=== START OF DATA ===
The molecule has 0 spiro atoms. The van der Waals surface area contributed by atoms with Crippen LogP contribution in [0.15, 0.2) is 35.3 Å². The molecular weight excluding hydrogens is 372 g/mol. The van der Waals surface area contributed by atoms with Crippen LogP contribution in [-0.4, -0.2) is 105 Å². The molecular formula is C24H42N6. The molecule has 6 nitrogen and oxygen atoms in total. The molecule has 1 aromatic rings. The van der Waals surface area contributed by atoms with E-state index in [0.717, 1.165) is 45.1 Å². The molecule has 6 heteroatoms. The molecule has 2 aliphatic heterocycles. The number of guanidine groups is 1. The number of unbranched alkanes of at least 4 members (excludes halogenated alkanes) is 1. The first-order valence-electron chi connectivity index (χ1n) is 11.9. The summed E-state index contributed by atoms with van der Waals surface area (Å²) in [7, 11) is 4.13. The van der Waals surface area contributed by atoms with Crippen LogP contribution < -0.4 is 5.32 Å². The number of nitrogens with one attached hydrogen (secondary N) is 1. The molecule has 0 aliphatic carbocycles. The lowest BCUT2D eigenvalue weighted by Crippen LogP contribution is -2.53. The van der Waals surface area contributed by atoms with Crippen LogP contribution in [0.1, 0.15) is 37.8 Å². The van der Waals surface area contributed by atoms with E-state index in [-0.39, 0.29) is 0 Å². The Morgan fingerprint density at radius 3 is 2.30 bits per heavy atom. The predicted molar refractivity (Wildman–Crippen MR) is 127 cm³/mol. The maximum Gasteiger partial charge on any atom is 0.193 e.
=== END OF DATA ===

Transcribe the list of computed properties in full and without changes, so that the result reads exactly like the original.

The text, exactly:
The molecule has 0 spiro atoms. The van der Waals surface area contributed by atoms with Crippen LogP contribution in [0.15, 0.2) is 35.3 Å². The molecular weight excluding hydrogens is 372 g/mol. The van der Waals surface area contributed by atoms with Crippen LogP contribution in [-0.4, -0.2) is 105 Å². The molecular formula is C24H42N6. The molecule has 6 nitrogen and oxygen atoms in total. The molecule has 1 aromatic rings. The van der Waals surface area contributed by atoms with E-state index in [0.717, 1.165) is 45.1 Å². The molecule has 6 heteroatoms. The molecule has 2 aliphatic heterocycles. The number of guanidine groups is 1. The number of unbranched alkanes of at least 4 members (excludes halogenated alkanes) is 1. The first-order valence-electron chi connectivity index (χ1n) is 11.9. The summed E-state index contributed by atoms with van der Waals surface area (Å²) in [7, 11) is 4.13. The van der Waals surface area contributed by atoms with Crippen LogP contribution < -0.4 is 5.32 Å². The number of nitrogens with one attached hydrogen (secondary N) is 1. The molecule has 0 aliphatic carbocycles. The lowest BCUT2D eigenvalue weighted by Crippen LogP contribution is -2.53. The van der Waals surface area contributed by atoms with Crippen LogP contribution in [0.1, 0.15) is 37.8 Å². The van der Waals surface area contributed by atoms with E-state index in [-0.39, 0.29) is 0 Å². The Morgan fingerprint density at radius 3 is 2.30 bits per heavy atom. The predicted molar refractivity (Wildman–Crippen MR) is 127 cm³/mol. The maximum Gasteiger partial charge on any atom is 0.193 e.